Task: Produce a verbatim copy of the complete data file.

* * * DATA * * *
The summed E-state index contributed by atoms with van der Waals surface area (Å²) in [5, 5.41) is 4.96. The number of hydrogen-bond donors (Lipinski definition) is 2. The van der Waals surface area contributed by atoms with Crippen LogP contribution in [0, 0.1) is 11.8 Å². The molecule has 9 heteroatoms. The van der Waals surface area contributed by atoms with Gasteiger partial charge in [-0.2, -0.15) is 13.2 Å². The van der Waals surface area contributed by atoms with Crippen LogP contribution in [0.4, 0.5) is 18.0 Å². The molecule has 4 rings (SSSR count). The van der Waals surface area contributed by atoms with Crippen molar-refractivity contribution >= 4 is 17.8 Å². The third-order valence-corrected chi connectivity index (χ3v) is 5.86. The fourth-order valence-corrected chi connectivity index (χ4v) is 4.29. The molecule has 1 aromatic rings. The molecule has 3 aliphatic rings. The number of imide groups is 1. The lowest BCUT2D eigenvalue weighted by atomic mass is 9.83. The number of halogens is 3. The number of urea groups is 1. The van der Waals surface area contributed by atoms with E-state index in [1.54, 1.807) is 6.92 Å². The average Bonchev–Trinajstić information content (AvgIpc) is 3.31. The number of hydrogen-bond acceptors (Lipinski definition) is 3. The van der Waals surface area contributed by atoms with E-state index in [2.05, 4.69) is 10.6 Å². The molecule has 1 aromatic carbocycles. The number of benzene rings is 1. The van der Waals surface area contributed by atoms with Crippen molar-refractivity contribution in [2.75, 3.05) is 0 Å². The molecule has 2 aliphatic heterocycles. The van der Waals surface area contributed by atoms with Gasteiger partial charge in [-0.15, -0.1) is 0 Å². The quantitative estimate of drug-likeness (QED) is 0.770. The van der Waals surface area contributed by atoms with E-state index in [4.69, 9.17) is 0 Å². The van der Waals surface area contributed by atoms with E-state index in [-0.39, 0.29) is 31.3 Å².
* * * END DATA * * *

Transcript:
The summed E-state index contributed by atoms with van der Waals surface area (Å²) in [5, 5.41) is 4.96. The number of hydrogen-bond donors (Lipinski definition) is 2. The van der Waals surface area contributed by atoms with Crippen LogP contribution in [0, 0.1) is 11.8 Å². The molecule has 9 heteroatoms. The van der Waals surface area contributed by atoms with Gasteiger partial charge in [-0.2, -0.15) is 13.2 Å². The van der Waals surface area contributed by atoms with Crippen LogP contribution in [0.4, 0.5) is 18.0 Å². The molecule has 4 rings (SSSR count). The van der Waals surface area contributed by atoms with Crippen molar-refractivity contribution >= 4 is 17.8 Å². The third-order valence-corrected chi connectivity index (χ3v) is 5.86. The fourth-order valence-corrected chi connectivity index (χ4v) is 4.29. The molecule has 1 aromatic rings. The molecule has 3 aliphatic rings. The number of imide groups is 1. The lowest BCUT2D eigenvalue weighted by atomic mass is 9.83. The number of halogens is 3. The number of urea groups is 1. The van der Waals surface area contributed by atoms with E-state index in [1.54, 1.807) is 6.92 Å². The average Bonchev–Trinajstić information content (AvgIpc) is 3.31. The number of hydrogen-bond acceptors (Lipinski definition) is 3. The van der Waals surface area contributed by atoms with E-state index in [2.05, 4.69) is 10.6 Å². The molecule has 1 aromatic carbocycles. The number of benzene rings is 1. The van der Waals surface area contributed by atoms with Crippen molar-refractivity contribution in [2.75, 3.05) is 0 Å². The molecule has 2 aliphatic heterocycles. The van der Waals surface area contributed by atoms with Gasteiger partial charge in [-0.15, -0.1) is 0 Å². The quantitative estimate of drug-likeness (QED) is 0.770. The van der Waals surface area contributed by atoms with E-state index in [4.69, 9.17) is 0 Å². The van der Waals surface area contributed by atoms with E-state index in [-0.39, 0.29) is 31.3 Å².